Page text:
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Transport’s future: Data the key

Location data is the key to unlocking social and economic benefits that efficient transport and mobility systems will bring to South Africa, according to an international transport expert

Location technology will transform South Africa’s transport system – but don’t expect to see self-driving vehicles on the country’s roads any time soon. What’s more relevant is the need for the public and private sectors to work closely together to unlock the significant social and economic benefits that more efficient transport and mobility systems will bring, including less congestion and fewer road accidents.

That’s the message from Michael Bültmann, managing director of international relations at Here Technologies – a global mapping and location platform services provider – who was speaking at an event hosted recently in Johannesburg by law firm Covington and Burling.

Discussing how digitisation could support better mobility, safety and integration in South Africa, Bültmann said relevant location data could play a key role in helping to create a better future for the transport industry.

“If we know where goods and people are, and how and why they move, we have the basis for a system that matches demand and supply far more closely, and uses the transport infrastructure more efficiently,” he said.

He warned, though, that no government, company or individual would be able to undertake the task alone. “It’s all about collaborating,” he said. “If we get real-time data-use correct, it would have a profound effect on the way the entire economy works – less congestion, fewer accidents, more efficient use of vehicles and public transport, less air pollution, greater quality of life and potential savings of billions of rands in fuel, time and safer roads.”

Speaking at the event, Mathetha Mokonyama, from the Centre for Scientific and Industrial Research (CSIR) said that, despite the billions of rand pumped into the country’s mass public transport network in recent years, 90 percent of available commuter seats were still provided by either cars or taxis.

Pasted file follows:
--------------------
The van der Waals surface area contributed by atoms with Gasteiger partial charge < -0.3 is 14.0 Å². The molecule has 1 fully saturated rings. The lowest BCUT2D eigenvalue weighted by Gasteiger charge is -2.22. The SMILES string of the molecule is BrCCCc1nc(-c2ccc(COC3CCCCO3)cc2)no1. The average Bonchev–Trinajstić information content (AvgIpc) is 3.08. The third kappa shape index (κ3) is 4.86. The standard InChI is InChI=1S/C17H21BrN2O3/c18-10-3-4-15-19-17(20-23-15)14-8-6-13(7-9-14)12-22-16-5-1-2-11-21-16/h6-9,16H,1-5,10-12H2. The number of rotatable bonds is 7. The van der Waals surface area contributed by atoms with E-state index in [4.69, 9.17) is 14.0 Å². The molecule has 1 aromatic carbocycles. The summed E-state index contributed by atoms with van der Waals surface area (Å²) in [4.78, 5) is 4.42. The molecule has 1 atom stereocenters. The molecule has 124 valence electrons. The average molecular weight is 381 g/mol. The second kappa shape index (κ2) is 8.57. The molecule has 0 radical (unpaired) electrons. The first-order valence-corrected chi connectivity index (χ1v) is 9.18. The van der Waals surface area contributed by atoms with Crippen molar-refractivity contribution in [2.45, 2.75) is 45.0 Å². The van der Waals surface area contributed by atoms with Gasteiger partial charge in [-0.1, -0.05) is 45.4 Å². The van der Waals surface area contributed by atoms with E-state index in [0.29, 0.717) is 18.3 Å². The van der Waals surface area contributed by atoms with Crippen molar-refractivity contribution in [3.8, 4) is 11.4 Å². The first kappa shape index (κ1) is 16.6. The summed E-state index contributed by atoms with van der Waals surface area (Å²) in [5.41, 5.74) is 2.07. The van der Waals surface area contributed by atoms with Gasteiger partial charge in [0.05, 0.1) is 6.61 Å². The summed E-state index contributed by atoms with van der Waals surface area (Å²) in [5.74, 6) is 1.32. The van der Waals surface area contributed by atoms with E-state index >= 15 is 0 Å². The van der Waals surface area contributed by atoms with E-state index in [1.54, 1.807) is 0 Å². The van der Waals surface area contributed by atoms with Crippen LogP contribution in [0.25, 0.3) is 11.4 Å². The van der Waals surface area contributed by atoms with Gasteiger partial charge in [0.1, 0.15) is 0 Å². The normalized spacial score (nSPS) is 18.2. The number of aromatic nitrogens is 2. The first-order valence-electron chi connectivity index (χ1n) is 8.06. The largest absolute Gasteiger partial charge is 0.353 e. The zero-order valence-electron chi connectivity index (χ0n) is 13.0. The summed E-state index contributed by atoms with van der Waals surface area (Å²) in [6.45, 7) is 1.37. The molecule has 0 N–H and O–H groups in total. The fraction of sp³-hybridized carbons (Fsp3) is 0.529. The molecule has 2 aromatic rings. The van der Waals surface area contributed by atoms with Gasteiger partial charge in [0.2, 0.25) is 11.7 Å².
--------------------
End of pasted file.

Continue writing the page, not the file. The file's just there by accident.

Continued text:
“We have the right to dignity. If you want to see indignity, look at people getting up at two in the morning to get unreliable transport to a job that pays only R3 500 a month. In our country, access to transport is critical for people to make a living, and our focus as a country should be to implement an equitable and just transport system that caters to all sectors of society,” he said.

Robert Kayihura, senior advisor in Covington’s Johannesburg office, said that while there were many viewpoints regarding the question of effective use of data and location intelligence, the harmonisation of regulatory regimes around the continent would take time.

“A key takeaway from our discussions is the critical need to build a shared vision of the future through consistent public-private dialogue and collaboration in order to accelerate and ensure the sustainable and safe digitisation of Africa,” he maintained.

Paul Vorster, chief executive of the Intelligent Transport Society of SA (ITSSA), said the effective sharing of data between metros, government and the private sector would go a long way to improving the efficiency of existing transport infrastructure.

“The starting point is to improve what we already have. Once we know what we have – that is, data – we can start solving real problems such as knowing the locations of demand and supply. However, to do that, metros will need to learn from each other – and they often face political hurdles in the process,” he said.

Bültmann said increasing levels of urbanisation across the world were creating a need for cities to better predict, manage and plan future urban movement. Combining and analysing data from different, complementary sources could help South African cities to improve urban planning, relieve congestion and curb pollution for better quality of life.

FOCUS on Transport and Logistics is one of the oldest and most respected transport and logistics publications in southern Africa.

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